Today, an incredible online experience is the key to building a loyal base of avid followers for your brand. The more you focus on building an exceptional experience for your customers online, the more likely it is that they'll advocate for your company on social media and other sharing sites. What's more, you might find that an improved website performance also helps you to achieve a better ranking on the Google search results too, as many algorithms dictate "speed" as being crucial to page value.
Since WordPress happens to be the most popular CMS in the world today, it makes sense that most people looking to optimise their website experience would be searching for tips on how to make their WordPress journey more effective. Here are 7 optimisation tricks that you might not have considered yet, to help you get started.
1. Set up a CDN
Regardless of where your readers are coming to your website from, you should be safe in the knowledge that your content is being delivered quickly and effectively. Of course, if your site isn't on an infrastructure that's supported by data centres around the world, this can be increasingly difficult. Distance can lead to lag, which is why a CDN is so useful.
A CDN, or content delivery network ensures faster load times on your pages because your site is configured on the server that's closest to your visitor. Different data centres around the world store static files and deliver them based on visitor location.
2. Split Up Excessive Comments
If you're getting a lot of feedback from followers on your blog posts, this is a great thing for customer engagement, but it can also slow down your pages too! Breaking the comment section into pages can be a great way to reduce loading times, without stealing your customer's voice away from them.
All you need to do is go to your Settings tab on WordPress, then into the "discussions" section. From there, you can pinpoint the number of comments you'd like to load per page, which should help to boost page loading times.
There are plenty of plugins out there that can help you to minify code, just make sure that you read the reviews before choosing the one that's right for you.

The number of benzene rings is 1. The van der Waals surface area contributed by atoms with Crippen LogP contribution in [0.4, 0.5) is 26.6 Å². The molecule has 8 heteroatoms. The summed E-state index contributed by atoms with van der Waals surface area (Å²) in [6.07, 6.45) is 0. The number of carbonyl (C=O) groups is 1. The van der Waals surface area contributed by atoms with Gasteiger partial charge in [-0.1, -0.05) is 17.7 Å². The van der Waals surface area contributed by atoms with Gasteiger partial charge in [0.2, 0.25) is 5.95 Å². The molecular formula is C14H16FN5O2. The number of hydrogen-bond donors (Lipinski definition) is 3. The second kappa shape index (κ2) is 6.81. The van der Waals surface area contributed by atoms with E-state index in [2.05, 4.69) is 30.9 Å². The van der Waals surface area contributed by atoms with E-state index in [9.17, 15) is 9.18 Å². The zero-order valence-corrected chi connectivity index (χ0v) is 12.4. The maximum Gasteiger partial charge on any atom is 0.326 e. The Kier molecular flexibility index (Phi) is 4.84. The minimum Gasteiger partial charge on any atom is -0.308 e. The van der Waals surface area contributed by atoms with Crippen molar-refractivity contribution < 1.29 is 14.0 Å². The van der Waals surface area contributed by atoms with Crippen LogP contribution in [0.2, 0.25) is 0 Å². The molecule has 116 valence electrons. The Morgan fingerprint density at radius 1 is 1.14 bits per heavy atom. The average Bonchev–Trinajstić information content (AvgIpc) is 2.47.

4. Refine Your Database
When you don't spring-clean your WordPress database enough, it can begin to accumulate more clutter with time, making it harder for things to run smoothly. Clean up any leftover tables from plugins, and get rid of overheads wherever you can.
There are plenty of plugins that allow you to clean up your database in seconds, or you can always do the process manually if you know how to work with WordPress. Just remember that it can be tricky for a beginner.
5. Upgrade to PHP 7
Most WordPress users don't realise this, but upgrading to PHP 7 can make a huge difference to the speed and performance of your site. In fact, you may find that PHP 7 handles uncached hits from your site as much as three times faster than the previous version PHP 5.5.
Before you make the switch, make sure you understand that PHP 7 isn't backwards compatible. You won't be able to go back to legacy solutions after you've made the upgrade. Test your site before you commit.
6. Allow GZIP Compression
Whenever a new user comes to your site, your server is asked to deliver files straight to their browser. The bigger your files are, the longer the loading time is. GZIP allows you to compress style sheets and web pages before you send them to the end user. This can be enabled through the .htaccess file, or you can ask your hosting provider to set it up for you.
7. Forget Shared Hosting
Though shared hosting can be a great idea for companies that are just starting out, it's not as beneficial for companies who need more speed and reliability. If your business really starts to take off and you need more bandwidth or disk space, then you'll need to consider upgrading to a more dedicated solution for your server. Even a VPS could be a better option for those who need a little extra space to breathe.
Truth be told, it’s difficult for a web application that doesn’t have some kind of identification, even if you don’t see it as a security measure in and of itself. The Internet is a kind of lawless land, and even on free services like Google’s, authentication ensures that abuses will...
Although data persistence is almost always a fundamental element of applications, Node.js has no native integration with databases. Everything is delegated to third-party libraries to be included manually, in addition to the standard APIs. Although MongoDB and other non-relational databases are the most common choice with Node because if you...